When you sold your first piece of writing, how did you celebrate?
My first stories sold for $15 or $25 apiece, so I celebrated by putting gas in my car. When I was twenty-four I sold a book called Dharma Girl (a memoir!) to Seal Press. My life hitherto. It wasn't really a memoir, it was just non-fiction about a road trip my mom and I took back to that hippie commune I mentioned earlier. But it was sold as a memoir, and it got a disproportionate amount of attention. My advance was $1,000, which is not exactly life changing. But having that book published saved my life. I checked my voicemail one day at grad school and there was a message from my aunt saying that my mom's cancer had metastasized and then right after it was a voicemail from an editor wanting to publish my book. That was an interesting five minutes. I went home to Portland, moved in with my mom, and edited Dharma Girl while she was dying. It kept me sane, as much as a person can be kept sane in a position like that. My mom died three months before the book came out, but she got to see an advance copy. She got to see me as the person I would become—a writer. I toured all over to promote that book, I drove thousands of miles. So I guess the money for that book went to pay for gas too.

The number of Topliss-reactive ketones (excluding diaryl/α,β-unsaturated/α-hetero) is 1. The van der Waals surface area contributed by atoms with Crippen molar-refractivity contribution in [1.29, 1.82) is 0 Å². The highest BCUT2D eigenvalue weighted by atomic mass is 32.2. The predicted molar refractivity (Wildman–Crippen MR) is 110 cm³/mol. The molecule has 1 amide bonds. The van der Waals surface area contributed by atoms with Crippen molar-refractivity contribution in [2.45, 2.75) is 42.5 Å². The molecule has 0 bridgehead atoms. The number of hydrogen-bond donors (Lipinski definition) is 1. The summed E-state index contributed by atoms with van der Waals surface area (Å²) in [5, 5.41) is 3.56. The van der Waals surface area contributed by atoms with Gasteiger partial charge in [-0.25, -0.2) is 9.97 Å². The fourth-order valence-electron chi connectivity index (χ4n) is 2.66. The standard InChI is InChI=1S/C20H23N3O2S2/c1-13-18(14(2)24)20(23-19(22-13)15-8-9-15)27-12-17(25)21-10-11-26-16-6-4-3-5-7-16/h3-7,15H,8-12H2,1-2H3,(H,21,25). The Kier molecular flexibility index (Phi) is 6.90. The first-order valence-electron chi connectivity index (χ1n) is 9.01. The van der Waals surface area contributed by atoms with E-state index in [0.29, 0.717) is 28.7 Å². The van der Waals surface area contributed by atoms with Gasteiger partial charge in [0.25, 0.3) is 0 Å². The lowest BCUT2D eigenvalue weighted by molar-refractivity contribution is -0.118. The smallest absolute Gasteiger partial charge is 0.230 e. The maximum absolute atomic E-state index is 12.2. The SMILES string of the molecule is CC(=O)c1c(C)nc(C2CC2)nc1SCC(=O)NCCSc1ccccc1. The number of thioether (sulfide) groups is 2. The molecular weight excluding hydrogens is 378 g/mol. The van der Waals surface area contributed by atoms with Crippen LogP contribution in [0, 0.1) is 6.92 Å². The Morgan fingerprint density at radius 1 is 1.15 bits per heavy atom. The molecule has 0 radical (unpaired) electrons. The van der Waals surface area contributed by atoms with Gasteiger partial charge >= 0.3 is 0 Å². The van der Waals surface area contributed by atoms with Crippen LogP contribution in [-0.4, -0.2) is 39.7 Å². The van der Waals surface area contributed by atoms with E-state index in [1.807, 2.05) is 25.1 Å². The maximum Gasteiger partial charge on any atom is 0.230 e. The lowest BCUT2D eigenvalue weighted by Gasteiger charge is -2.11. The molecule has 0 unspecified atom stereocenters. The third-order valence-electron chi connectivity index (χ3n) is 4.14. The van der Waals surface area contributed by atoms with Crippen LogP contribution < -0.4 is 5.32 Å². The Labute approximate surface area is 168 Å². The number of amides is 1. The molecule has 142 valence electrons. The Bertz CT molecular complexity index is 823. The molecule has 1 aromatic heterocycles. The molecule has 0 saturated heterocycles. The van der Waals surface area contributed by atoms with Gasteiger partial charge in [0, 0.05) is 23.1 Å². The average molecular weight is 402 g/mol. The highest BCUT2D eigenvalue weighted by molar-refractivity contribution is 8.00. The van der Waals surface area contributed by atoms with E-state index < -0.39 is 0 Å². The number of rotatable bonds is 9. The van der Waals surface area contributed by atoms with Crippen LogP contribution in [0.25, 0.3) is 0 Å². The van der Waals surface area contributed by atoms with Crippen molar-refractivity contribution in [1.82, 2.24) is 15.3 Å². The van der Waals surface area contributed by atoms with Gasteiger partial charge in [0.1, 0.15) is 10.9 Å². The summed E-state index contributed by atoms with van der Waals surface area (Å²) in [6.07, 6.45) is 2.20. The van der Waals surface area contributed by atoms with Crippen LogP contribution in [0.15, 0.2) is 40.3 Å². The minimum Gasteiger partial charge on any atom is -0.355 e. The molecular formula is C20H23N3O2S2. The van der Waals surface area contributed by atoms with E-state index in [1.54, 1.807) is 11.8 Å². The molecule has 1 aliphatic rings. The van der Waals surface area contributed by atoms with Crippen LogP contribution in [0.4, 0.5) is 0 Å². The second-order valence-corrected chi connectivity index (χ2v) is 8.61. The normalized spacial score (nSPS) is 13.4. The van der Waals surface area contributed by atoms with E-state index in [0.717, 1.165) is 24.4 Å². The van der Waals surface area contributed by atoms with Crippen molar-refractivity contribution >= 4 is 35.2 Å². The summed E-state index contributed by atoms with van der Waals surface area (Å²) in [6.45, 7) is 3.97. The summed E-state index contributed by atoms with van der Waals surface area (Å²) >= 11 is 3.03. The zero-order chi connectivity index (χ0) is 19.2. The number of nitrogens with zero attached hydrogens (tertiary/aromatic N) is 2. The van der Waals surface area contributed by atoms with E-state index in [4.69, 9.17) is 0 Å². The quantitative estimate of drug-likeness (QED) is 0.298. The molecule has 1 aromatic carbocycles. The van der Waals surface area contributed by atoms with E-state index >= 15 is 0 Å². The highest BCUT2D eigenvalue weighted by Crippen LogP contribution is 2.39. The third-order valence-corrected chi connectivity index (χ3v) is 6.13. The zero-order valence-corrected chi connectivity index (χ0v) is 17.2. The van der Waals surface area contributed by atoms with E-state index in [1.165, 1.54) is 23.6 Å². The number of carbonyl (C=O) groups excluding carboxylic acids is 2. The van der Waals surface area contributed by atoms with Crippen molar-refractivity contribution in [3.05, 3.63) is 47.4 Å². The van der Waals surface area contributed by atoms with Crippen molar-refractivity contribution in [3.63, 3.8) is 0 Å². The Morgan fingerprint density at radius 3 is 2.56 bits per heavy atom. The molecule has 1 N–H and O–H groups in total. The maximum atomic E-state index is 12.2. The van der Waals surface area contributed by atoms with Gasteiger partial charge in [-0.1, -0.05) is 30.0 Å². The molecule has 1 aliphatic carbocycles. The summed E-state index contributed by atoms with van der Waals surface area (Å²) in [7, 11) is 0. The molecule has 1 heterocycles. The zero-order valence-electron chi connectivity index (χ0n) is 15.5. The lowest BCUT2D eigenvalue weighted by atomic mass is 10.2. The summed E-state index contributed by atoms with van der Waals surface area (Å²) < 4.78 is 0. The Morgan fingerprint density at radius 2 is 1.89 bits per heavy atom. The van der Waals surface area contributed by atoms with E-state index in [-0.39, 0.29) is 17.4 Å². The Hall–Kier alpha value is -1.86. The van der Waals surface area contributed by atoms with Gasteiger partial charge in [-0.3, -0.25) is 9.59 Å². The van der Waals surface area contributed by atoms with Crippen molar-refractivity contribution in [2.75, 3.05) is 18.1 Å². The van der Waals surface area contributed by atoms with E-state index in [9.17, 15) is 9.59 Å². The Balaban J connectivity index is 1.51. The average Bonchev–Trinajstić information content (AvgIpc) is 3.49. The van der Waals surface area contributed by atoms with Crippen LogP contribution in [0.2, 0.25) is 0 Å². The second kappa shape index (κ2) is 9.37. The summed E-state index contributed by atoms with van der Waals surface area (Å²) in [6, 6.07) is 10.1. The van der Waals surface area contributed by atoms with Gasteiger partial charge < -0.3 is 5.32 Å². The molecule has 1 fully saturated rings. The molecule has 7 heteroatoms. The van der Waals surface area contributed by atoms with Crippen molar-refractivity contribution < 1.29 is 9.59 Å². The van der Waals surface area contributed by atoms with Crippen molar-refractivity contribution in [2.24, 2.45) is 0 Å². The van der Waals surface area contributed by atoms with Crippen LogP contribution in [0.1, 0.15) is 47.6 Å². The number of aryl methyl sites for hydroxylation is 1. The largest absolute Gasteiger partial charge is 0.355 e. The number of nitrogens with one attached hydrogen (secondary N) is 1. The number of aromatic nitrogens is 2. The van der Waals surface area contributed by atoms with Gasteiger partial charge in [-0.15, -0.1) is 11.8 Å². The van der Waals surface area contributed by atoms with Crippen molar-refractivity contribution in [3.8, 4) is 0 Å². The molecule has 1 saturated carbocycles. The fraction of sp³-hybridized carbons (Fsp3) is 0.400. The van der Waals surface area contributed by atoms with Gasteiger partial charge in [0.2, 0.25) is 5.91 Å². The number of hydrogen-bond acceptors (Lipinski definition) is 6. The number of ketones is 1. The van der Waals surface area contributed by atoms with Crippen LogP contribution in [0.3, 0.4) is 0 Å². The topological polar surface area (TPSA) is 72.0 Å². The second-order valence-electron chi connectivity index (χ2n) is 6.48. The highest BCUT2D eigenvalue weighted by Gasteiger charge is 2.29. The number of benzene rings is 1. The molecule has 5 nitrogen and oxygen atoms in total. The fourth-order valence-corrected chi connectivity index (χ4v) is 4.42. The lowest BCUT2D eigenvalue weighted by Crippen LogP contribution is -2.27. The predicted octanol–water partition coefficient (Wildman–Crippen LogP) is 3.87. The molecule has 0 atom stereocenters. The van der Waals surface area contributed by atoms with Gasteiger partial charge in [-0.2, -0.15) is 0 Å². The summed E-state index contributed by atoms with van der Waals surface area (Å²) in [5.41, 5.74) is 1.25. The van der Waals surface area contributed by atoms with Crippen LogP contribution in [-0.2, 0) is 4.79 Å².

Tell us about your process: Pen, paper, word processor, human blood when the moon is full... how do you write?
I want so badly to give you a smart ass answer, but I'm going to be a grownup and answer honestly. I write the whole first draft in calligraphy, using a special ink made from the liquefied fat of infants. Shit. See? I can't help myself. I write on a MacBook Air, which I don't recommend because I happen to know that the solid state hard drives are a bitch to recover data from should you, say, suffer a hard drive crash due to mechanical failure. But man, those Airs are pretty. And so slim! I have written all my books on Mac laptops. I wrote Dharma Girl on the first generation of Mac laptop. It had a monochromatic display and was like four inches thick. It looked like a lunchbox. I need isolation when I write but I can write in a room full of shrieking children. Does that make sense? As long as they're not shrieking at me, as long as they don't want juice or anything. I just need to be left alone. I have an office on the third floor of our house. I call it the third floor, you might call it "the attic." All the walls are wonky and slanted. Sometimes I feel like a Barbie doll crammed into a very small dollhouse, completely oversized, with knees that don't bend and too much hair. But there's a bathroom up there and even a guest room off of the main room where I work, so it's like having my own apartment. One of these days I'm going to get a coffee maker and a mini-fridge and then my family may never see me again. I spend most of the day sitting in a Windsor desk chair that an old family friend made me at a chair-making-camp in New Hampshire. It took him two weeks, and he wasn't allowed to use power tools. It's unpainted, unstained, and looks deeply uncomfortable but it's the best chair I've ever had.